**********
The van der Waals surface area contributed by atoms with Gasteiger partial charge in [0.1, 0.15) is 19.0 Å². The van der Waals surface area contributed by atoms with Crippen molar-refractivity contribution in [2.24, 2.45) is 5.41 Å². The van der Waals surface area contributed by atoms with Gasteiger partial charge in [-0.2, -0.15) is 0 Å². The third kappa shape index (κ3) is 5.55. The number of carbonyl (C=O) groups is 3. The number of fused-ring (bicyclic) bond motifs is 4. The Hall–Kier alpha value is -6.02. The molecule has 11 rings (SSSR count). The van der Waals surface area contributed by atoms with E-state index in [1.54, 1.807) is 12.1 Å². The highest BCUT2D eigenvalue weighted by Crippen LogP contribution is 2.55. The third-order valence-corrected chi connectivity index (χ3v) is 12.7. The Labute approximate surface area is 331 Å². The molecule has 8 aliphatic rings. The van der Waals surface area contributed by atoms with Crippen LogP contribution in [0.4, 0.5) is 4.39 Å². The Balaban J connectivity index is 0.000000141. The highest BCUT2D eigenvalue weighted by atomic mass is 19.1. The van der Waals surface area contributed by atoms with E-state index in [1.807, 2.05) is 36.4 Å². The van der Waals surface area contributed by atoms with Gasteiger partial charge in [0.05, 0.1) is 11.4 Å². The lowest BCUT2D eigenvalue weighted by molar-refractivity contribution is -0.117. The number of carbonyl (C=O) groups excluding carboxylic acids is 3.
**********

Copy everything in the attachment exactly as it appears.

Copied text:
The van der Waals surface area contributed by atoms with Gasteiger partial charge in [0.1, 0.15) is 19.0 Å². The van der Waals surface area contributed by atoms with Crippen molar-refractivity contribution in [2.24, 2.45) is 5.41 Å². The van der Waals surface area contributed by atoms with Gasteiger partial charge in [-0.2, -0.15) is 0 Å². The third kappa shape index (κ3) is 5.55. The number of carbonyl (C=O) groups is 3. The number of fused-ring (bicyclic) bond motifs is 4. The Hall–Kier alpha value is -6.02. The molecule has 11 rings (SSSR count). The van der Waals surface area contributed by atoms with E-state index in [1.54, 1.807) is 12.1 Å². The highest BCUT2D eigenvalue weighted by Crippen LogP contribution is 2.55. The third-order valence-corrected chi connectivity index (χ3v) is 12.7. The Labute approximate surface area is 331 Å². The molecule has 8 aliphatic rings. The van der Waals surface area contributed by atoms with Crippen LogP contribution in [0.4, 0.5) is 4.39 Å². The Balaban J connectivity index is 0.000000141. The highest BCUT2D eigenvalue weighted by atomic mass is 19.1. The van der Waals surface area contributed by atoms with E-state index in [1.807, 2.05) is 36.4 Å². The van der Waals surface area contributed by atoms with Gasteiger partial charge in [0.05, 0.1) is 11.4 Å². The lowest BCUT2D eigenvalue weighted by molar-refractivity contribution is -0.117. The number of carbonyl (C=O) groups excluding carboxylic acids is 3.